Wednesday, May 02, 2012

Reverse authentication for banking

A persistent problem with retail banks is that they phone you and then ask you for information.  A common scenario is that the bank's fraud department calls because of a suspicious debit or credit card transaction.  What follows is, from a security perspective, dangerous.

Either the bank just assumes that you'll accept that they really are your bank (and not some random person trying to get private information from you) or they'll go through some weak authentication (such as telling me half my postcode).  Sometimes they have the audacity to call me and then ask me to prove that I am me even though they just called me.

All this ridiculous nonsense can be fixed by use of the two factor authentication tokens that banks are now giving out.  In the UK Barclays has PINSentry, HSBC has Secure Key, NatWest has Card-Reader.  These tokens are usually used for logging in to online banking or authorizing a transaction, i.e. they are used so that you can prove to your bank that you are you.

But they can be used the other way around.

Imagine the phone ringing in your home:

Caller: Hello, Mr Foo it's Barclays Fraud Department calling.  We need to ask you about a transaction on your account?

You: OK

Caller: Do you have your PINSentry handy? I'd like to use it to prove that this is Barclays calling.

You: Yes, I have it right here.

Caller: Please switch it on.  A six digit number will appear on the screen.  I'm going to tell you the first three digits.

You: OK, it's on.

Caller: The first three digits are 4 7 2.  You should be able to see it on the screen.  That proves that this really is Barclays calling as only we would be able to predict the next three digits.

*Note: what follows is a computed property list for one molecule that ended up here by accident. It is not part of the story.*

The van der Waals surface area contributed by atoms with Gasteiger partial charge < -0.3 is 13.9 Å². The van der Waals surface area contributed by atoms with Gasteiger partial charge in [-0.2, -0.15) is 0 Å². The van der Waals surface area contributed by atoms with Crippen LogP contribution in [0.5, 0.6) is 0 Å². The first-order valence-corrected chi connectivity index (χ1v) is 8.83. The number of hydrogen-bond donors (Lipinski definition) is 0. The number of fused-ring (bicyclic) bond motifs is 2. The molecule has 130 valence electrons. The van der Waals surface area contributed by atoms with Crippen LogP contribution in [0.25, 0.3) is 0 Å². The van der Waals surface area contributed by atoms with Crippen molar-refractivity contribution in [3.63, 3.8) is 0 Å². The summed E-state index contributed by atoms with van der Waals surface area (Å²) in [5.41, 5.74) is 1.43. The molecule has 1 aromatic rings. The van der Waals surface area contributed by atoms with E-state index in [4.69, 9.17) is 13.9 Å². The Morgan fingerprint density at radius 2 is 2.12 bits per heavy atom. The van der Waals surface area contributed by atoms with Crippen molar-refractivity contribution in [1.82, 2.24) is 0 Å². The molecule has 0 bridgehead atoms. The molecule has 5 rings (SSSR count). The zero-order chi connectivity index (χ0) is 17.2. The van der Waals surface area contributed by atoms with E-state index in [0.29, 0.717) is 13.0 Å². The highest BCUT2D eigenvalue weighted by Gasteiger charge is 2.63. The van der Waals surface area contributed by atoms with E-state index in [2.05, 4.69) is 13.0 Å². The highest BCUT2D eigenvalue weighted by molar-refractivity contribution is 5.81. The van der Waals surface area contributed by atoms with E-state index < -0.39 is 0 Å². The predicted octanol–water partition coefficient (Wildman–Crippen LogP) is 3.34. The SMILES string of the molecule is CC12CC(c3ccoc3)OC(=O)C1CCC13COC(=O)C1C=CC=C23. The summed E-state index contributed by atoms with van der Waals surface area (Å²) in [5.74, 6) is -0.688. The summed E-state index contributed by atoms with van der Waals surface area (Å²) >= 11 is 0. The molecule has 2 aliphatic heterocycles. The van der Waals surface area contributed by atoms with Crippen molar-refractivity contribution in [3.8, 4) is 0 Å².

You: Yes, I see that.

Caller: And can you tell me the other three digits?  That way I'll know you really are Mr. Foo.

You: Yes, it reads 4 9 7.

Caller: Great.  Let's talk about the transaction our system has flagged...

With a simple conversation like that you've proved that you are you, and the bank has proved that they are who they say they are. Additional levels of authentication can be added (such as asking for personal information), but the key is that the two factor device contains a secret shared between your bank and you.

4 comments:

martinbudden said...

When the bank does this to me I:
a) tell them is bad security and they are training people to be phished. The length of this discussion depends on what kind of mood I am in.

b) Tell them I will ring them back to discuss the issue.

whoppie said...

This happened to me three times and the third time I asked to talk to the manager, then I told him to google the word phishing. Then I switched bank to another one and so far they haven't been stupid enough to do the same thing...

whoppie said...

This happened to me three times and the third time I asked to talk to the manager, then I told him to google the word phishing. Then I switched bank to another one and so far they haven't been stupid enough to do the same thing...

Perry E. Metzger said...

If the bank gives you three digits and the customer gives back three, you can then call 500 customers or so, successfully guess the digits for one of them, scam the other three out and log in to their account. I think this isn't quite the right protocol.